FIGURE 19.8.2- Genetic relationships between the different types of bodies in the solar system.

FIGURE 19.8.2- Genetic relationships between the different types of bodies in the solar system. This genealogy is based on the present analysis.

 


[
333] TABLE 19. 8.1. Orbital Populations in the Solar System.

ALMOST CIRCULAR e <1/3

.

ELLIPTIC 1/3 < e <0.95

.

ALMOST PARABOLIC e > 0.95

.

Summary

.

 

Summary

.

 

Summary

.

.

.

Originate from primeval interplanetary condensates augmented from the transplanetary reservoir. The angular momentum transfer process and viscous dissipation ultimately result in almost circular orbits of planets, asteroids, and satellites.

Because of collision with planets the lifetime is short and no primeval condensate remains today. The origin of elliptic orbits is diffusion by planetary perturbation of long-period meteoroids into short-period orbits.

Originate from primeval condensation in transplanetary space, beyond the influence of the solar magnetic field. Angular momentum is small.

 

.

.

.

Planets and satellites

Short-period meteoroids

Long-period meteoroids

.

.

.

Infinite lifetime and no orbital evolution

Arise mainly from scattered long-period meteoroids; asteroid debris can, in principle, contribute, but the transition probability is small.

Formed by accretion of condensates in the transplanetary reservoir. If the period is >5000 yr, planets do not perturb the orbit; if <5000 yr, meteoroids may be scattered into increasingly prograde short-period orbits.

.

.

.

Visual Asteroids

Short-period meteor streams

Long-period meteor streams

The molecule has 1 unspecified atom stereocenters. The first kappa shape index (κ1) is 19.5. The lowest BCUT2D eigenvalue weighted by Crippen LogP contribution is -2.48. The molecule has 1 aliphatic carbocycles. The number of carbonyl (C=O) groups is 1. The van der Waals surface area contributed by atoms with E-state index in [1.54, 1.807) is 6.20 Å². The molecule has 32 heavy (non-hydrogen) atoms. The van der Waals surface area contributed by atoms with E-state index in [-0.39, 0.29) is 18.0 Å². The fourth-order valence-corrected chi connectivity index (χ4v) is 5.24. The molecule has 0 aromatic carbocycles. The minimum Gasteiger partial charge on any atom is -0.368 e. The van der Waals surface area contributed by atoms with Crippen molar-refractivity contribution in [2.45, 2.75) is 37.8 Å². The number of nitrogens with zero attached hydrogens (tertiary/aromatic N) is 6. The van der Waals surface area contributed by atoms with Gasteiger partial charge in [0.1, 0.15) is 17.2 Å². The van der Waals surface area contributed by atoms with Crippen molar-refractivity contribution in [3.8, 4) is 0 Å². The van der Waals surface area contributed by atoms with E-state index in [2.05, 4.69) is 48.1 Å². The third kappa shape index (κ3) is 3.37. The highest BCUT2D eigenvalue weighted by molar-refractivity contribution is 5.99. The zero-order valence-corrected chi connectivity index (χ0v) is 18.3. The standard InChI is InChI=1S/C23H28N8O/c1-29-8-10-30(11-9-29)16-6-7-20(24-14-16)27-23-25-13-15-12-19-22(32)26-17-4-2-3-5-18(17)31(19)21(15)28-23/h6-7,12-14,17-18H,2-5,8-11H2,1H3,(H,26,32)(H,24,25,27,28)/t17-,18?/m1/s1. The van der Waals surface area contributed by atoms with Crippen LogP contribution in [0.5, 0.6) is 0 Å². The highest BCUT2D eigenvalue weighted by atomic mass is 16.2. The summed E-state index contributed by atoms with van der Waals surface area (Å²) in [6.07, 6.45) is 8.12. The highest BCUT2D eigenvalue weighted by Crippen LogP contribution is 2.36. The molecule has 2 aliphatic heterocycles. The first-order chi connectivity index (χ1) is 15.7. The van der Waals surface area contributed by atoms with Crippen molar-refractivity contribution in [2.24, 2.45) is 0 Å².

.

.

.

Slow evolution, on a time scale of 1011 yr, possibly toward formation of several planets.

Formed from short-period meteoroids.

Formed from long-period meteoroids.

.

.

.

Subvisual asteroids

Short-period comets

Long-period comets

.

.

.

Predominantly produced by accretion from small particles, but also from asteroid collisions. They interact mutually with other populations.

Accreted in short-period meteor streams. Long-period comets can, in principle, be captured by Jupiter into short-period orbits, but transition probability is very small.

Accreting in long-period meteor streams.

.

.

.

Microscopic particles

Apollo-Amor asteroids

Microscopic particles

.

.

.

Originate from asteroid and meteoroid collisions and cometary debris. Interact with all the populations.

Residue of short-period comets.

Originate from asteroid and meteoroid collisions and cometary debris. Interact with all the populations.

.

.

.

.

Microscopic particles

.

Originate from asteroid and meteoroid collisions and cometary debris. Interact with all the populations.


 

[334] The interplanetary condensation produces grains accreting to embryos (planetesimals) which, in turn, accrete to planets in the dense regions. In less dense regions the material is still in an embryonic stage of accretion, in the form of asteroids, visual and subvisual.

The transplanetary condensation primarily produces meteoroids in almost parabolic orbits. Some of these meteoroids will interact with the interplanetary condensates, contributing condensable components to this region. Long-period meteoroids can diffuse (by "Jupiter capture") into short-period orbits. Short-period meteoroids constitute the major component of the elliptic population. Both long-period and short-period meteoroids undergo the same evolution, forming meteor streams and eventually comets.

The micrometeoroids may have genetic relations with all the populations.


previouscontentsnext